Cell phones have revolutionized the way we are able to communicate, but they have also created a significant distraction for many drivers. No matter how capable a motorist thinks he or she may be, texting while driving shifts a driver’s attention away from the road and makes it nearly impossible for him or her to react appropriately to sudden developments. It can also lead a motorist to speed, weave, failing to yield the right of way, or drift into oncoming traffic. At the A.W. Smith Law Firm, our experienced Columbia texting while driving accident attorneys can help plaintiffs throughout Missouri bring a claim against the careless driver who caused their harm. A car accident lawyer at our firm can explore the details of your situations, advise you on your options, and vigorously assert your legal rights.
According to some statistics, at least 660,000 drivers nationwide are texting while driving at any given point throughout the day, and one out of every four accidents occurs as the result of texting behind the wheel. This poses a serious risk to other people on the road and can result in devastating injuries.
In a motor vehicle collision case, the plaintiff usually must establish the legal theory of negligence before receiving compensation. The first element of a negligence claim involves showing that the other driver owed you a duty of care. When we get behind the wheel, we owe other motorists a duty to operate our vehicle with the same reasonable care and skill that a prudent motorist would use when faced with a similar situation. Next, the plaintiff must show that the defendant failed to operate his or her motor vehicle according to this standard.
In personal injury actions, a plaintiff sometimes can utilize the negligence per se doctrine. This theory holds that when the plaintiff can show that the defendant violated a statute at the time of the crash, a rebuttable presumption arises that the defendant was driving negligently. Under Missouri Statutes Section 302.302.1, drivers who engage in reckless driving and who fail to exercise sound judgment behind the wheel can be cited for a Careless & Imprudent Driving (C&I) violation. This may be useful evidence that an incident of negligence has occurred, although it is far from necessary to prove a claim.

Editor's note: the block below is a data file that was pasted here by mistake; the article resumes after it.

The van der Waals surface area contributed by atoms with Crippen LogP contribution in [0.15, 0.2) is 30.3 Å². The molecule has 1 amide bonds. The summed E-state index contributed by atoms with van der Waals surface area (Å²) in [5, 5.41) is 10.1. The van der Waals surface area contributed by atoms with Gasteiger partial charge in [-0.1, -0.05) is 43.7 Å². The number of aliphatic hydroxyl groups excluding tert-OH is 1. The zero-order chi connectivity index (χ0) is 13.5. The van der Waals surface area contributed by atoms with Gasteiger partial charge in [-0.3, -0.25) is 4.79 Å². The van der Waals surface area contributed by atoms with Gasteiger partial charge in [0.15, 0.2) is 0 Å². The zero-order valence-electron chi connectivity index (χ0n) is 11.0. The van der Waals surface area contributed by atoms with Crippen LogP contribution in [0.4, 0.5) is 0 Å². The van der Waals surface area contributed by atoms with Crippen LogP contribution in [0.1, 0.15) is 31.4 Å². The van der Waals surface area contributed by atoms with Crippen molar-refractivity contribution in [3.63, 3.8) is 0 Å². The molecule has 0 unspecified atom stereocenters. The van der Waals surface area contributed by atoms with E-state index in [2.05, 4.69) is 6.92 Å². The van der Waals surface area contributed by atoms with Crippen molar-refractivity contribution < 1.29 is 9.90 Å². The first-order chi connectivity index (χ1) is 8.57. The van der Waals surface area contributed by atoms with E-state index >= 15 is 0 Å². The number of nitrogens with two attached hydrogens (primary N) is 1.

The third element of a negligence claim is called causation. It requires the plaintiff to show a connection between the defendant’s negligent conduct and the injuries that the victim suffered. Generally speaking, this means that the crash was a foreseeable result of the defendant’s carelessness and that it likely would not have happened otherwise.
Finally, the plaintiff will be asked to provide evidence supporting the damages that he or she is claiming in the lawsuit. These often include medical bills, lost wages, loss of future earning capacity, property damage, pain and suffering, diminished quality of life, and expenses for future medical care.
Moreover, it is important to know that punitive damages may be available in texting while driving accident cases. Missouri Statutes Section 510.265.1 allows plaintiffs to recover punitive damages in situations when the defendant’s conduct was reckless, wanton, or willful. The plaintiff must prove that the defendant acted with one of these mental states by clear and convincing evidence. Punitive damages are an additional form of damages that go beyond the compensatory damages that are typically available. They are intended to punish a defendant for egregious behavior and deter others in similar situations.